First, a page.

After reviewing the code for hundreds of backend server applications, we’ve seen some recurring permissions issues. Below we’ll break down what are the most common problems and how to address them.
We previously looked at common server authentication issues we see in code review and offered tips to avoid them. If you followed these suggestions, you should have improved your server authentication techniques and can assure all your incoming requests have a validated user attached.
Next, we’ll discuss some common pitfalls for extending trust to that user so they can only access resources they are supposed to. We’ll use a similar example to the last article. Imagine we are using a hypothetical Python/Django app, but this could apply to almost any language and web framework.
For this scenario, let’s say we want to build an API that enables a user to get the contents of one of their private repositories. Below is an example of how someone might go about building this API.
Let’s say they set the route for the API to have a pattern like this (where
repo_name are parameters passed in the request):
Remember to check for permissions
Let’s write a naive implementation of this API we described above:
@login_required def get_repo_contents(request, user_id, repo_name): repo = Repo.objects.get(name=repo_name) return repo.content
In the above example, there are no permissions checks in place. The requesting user could be any logged user as we are just blindly looking up the repository and returning contents. Skipping the permission check allows any user in your system to now see the contents of any other user’s private repository.
This time let’s add a permission check to the request:
@login_required def get_repo_contents(request, user_id, repo_name): user = User.objects.get(id=user_id) repo = user.repo_set.get(name=repo_name) return repo.contents
At first glance, this example looks like this would properly check a user’s permissions.
The API requires authentication, and we take the
user_id passed and then filter the
repo objects to only include those that are related/owned by the user before we look up the
This filtering means that for this user we are looking up we will only acknowledge the existence of a repo if it is in their set of repos they have permissions to access. Otherwise, it will throw a 404-type error.
While this example above looks like it now secures access, there is a widespread problem. We are not extending the trust of our authentication that we worked so hard to get correct. We are authenticating “a user,” yet the route URL includes another user parameter in it that we are using for the permissions check.
This lack of further authentication means that an attacker could see the contents of other user’s private repositories by making a single user account, guess
user_ids of other users, and call this API.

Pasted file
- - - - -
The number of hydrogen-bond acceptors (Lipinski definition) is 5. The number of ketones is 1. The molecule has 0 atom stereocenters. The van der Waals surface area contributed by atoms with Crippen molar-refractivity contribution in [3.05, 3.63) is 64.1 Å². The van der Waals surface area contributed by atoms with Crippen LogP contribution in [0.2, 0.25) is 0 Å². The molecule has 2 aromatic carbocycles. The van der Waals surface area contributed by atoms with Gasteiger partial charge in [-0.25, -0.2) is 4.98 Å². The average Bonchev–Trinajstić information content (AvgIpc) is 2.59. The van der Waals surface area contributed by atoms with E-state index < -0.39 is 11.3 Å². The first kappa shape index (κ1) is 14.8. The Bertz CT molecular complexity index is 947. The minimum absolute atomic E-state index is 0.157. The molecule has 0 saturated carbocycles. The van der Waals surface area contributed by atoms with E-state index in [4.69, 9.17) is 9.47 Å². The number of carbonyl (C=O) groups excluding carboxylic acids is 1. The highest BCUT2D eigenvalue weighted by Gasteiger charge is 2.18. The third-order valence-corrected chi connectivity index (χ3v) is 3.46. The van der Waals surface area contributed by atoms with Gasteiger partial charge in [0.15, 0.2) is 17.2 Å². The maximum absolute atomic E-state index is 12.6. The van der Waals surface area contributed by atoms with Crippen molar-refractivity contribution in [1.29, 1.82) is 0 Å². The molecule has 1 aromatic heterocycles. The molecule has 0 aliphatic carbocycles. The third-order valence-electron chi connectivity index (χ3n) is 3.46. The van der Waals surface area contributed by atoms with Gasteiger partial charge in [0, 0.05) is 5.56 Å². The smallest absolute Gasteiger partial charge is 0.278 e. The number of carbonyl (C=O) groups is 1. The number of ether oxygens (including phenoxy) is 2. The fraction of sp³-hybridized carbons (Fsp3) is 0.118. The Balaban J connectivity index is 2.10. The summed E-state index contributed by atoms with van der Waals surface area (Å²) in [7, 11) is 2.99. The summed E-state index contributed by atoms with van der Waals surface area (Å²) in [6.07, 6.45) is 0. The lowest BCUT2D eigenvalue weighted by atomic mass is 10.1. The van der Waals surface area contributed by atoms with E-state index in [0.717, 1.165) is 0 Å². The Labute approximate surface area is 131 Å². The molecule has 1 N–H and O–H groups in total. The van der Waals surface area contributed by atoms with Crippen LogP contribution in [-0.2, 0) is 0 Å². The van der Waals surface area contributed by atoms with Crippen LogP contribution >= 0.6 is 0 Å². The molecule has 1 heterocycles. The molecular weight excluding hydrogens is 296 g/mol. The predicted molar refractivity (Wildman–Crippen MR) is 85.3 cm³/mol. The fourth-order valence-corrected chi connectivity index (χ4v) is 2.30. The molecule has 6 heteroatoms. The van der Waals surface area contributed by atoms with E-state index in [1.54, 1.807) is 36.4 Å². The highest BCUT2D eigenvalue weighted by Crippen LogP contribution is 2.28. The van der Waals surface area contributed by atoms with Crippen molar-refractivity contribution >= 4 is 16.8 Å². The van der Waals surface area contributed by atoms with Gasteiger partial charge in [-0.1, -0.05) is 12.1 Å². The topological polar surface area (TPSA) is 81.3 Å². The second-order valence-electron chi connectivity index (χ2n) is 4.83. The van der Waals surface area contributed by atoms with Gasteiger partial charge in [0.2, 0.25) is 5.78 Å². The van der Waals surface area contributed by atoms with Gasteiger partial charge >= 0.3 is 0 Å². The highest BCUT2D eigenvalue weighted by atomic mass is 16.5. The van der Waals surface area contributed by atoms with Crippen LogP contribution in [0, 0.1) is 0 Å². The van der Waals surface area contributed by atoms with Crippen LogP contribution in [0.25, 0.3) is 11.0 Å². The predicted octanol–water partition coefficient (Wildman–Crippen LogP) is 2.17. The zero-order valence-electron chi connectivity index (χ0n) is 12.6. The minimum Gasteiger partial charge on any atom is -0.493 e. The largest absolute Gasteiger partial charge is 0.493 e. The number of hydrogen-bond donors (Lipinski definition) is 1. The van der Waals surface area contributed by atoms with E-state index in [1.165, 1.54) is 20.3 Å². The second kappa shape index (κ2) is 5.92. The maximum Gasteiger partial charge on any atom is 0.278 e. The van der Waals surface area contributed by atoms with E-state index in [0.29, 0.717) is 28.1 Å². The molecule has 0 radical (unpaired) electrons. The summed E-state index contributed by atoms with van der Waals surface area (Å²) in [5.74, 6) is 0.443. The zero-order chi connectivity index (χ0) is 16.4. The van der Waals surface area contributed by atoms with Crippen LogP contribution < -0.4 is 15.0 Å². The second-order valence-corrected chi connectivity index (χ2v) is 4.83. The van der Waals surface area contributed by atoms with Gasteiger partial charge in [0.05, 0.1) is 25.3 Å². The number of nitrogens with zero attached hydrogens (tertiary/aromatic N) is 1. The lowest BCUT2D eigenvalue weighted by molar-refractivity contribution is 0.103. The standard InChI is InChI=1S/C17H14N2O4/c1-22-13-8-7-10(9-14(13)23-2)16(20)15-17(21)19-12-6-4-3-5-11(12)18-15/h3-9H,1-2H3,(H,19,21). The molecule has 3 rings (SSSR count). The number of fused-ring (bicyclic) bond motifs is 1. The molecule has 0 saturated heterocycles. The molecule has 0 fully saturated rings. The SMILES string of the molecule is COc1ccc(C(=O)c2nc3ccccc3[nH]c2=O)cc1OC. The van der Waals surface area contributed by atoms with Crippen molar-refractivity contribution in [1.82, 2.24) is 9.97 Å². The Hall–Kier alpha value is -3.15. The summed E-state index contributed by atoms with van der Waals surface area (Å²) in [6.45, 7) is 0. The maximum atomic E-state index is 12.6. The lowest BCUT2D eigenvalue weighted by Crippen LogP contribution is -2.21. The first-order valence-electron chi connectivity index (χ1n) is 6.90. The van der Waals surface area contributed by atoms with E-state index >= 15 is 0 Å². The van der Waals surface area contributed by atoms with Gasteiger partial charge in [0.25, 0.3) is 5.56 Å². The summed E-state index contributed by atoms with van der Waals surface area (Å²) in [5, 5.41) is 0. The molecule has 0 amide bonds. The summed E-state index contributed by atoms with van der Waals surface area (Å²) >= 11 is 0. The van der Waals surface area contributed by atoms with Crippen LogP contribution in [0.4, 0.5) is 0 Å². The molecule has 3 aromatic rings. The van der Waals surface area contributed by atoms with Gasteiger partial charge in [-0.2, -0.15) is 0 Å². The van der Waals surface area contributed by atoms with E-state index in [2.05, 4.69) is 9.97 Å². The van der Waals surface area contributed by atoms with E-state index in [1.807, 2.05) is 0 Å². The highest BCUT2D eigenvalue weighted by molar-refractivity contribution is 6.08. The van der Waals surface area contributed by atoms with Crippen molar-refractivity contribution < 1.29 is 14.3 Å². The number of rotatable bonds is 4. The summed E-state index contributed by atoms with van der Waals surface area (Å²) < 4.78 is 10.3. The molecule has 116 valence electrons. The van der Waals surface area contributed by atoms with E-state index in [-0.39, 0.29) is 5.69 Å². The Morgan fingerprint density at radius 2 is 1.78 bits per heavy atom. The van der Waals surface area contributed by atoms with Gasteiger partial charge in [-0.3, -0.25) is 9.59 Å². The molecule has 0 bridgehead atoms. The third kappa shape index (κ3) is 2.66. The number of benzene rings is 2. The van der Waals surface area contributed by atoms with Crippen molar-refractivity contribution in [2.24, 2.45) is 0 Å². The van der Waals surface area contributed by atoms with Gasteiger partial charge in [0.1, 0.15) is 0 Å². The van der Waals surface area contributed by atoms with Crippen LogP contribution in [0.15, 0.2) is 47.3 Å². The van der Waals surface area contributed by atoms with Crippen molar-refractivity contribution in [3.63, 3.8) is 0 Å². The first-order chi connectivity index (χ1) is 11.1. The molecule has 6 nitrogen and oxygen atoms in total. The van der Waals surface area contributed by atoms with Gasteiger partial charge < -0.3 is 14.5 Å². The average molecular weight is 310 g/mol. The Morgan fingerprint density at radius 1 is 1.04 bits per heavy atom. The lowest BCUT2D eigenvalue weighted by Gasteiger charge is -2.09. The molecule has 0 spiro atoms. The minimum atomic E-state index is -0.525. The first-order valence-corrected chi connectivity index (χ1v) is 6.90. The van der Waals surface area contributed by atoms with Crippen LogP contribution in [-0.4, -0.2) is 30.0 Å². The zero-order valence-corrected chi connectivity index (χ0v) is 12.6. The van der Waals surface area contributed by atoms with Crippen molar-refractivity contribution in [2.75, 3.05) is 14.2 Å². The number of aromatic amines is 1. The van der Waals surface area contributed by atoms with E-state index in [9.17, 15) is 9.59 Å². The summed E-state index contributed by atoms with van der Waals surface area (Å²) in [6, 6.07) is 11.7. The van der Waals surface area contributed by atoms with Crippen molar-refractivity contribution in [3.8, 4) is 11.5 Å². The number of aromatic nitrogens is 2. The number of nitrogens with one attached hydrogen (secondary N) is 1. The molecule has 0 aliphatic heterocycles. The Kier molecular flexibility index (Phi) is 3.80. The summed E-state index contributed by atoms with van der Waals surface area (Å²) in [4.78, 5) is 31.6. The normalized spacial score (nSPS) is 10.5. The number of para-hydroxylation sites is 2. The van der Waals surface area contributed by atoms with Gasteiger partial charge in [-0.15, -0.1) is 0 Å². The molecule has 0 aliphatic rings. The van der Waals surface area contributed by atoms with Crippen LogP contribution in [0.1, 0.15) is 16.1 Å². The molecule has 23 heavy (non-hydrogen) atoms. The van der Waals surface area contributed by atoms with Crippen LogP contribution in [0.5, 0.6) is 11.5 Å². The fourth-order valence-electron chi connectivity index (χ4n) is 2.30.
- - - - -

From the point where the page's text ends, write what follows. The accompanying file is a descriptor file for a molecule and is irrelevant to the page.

Extending your trust
One of the best approaches for permissions I describe as “extending your trust.” This means to start from a place of trust, which is your authenticated user for the request. Then build out queries/relations from the user to whatever object you are trying to access. Each step of the way you only grant access to things the requesting user has access to or “owns.”
The fact we included the
user_id in the API URL should be a quick code-smell for issues like this. Unless you are building a publicly shareable system, you should not usually need to include this in the API URL.
Because of this, we should update the API URL to look like this:
@login_required def get_repo_contents(request, repo_name): # using the request.user now, that is the one that our authentication has verified user = request.user repo = user.repo_set.get(name=repo_name) return repo.contents
As you can see above, we are taking the
request.user and extending from there to get our repos that we have permission to access.
Additional layers of defense
These examples show how easy it is to write code that looks like it is doing all the steps of authorization when it has several possible access issues. To further protect your resources you should strive to add multiple layers of defense on top of the suggestions above.
One way is to use a secure id, such as a randomly generated UUID string (version 4 UUID) for identifying users. If someone accidentally introduces a permissions error and was using this type of UUIDs instead of ids, the surface area of exposure may not be as bad.
For example, with auto-incrementing
user_ids, an attacker could try
user_ids starting at 1, incrementally increase to 2, then 3, and so on until they found a
user_id with permission. On the other hand, if you use UUIDs, they would have to know the exact UUID for the user beforehand, as guessing a random string is near impossible. However, this should just be used as an extra layer of defense and is not secure enough on its own to define permissions as it is possible that you could leak the UUIDs to other users in some other APIs.
Also, with normal unit test coverage, permissions and authorization issues are challenging to catch. It’s likely that if you have unit tests, you are using fake ids that would pass even with the issues above. So it’s a good idea to add tests representing cases where an attacker is trying to break your permissions as shown in the examples above.
Even if you miss some of the above protections, code review is one of the best places to catch these kinds of issues. A fresh set of eyes can read over your code and is more likely to find things that seem out of place and lead to these types of vulnerabilities.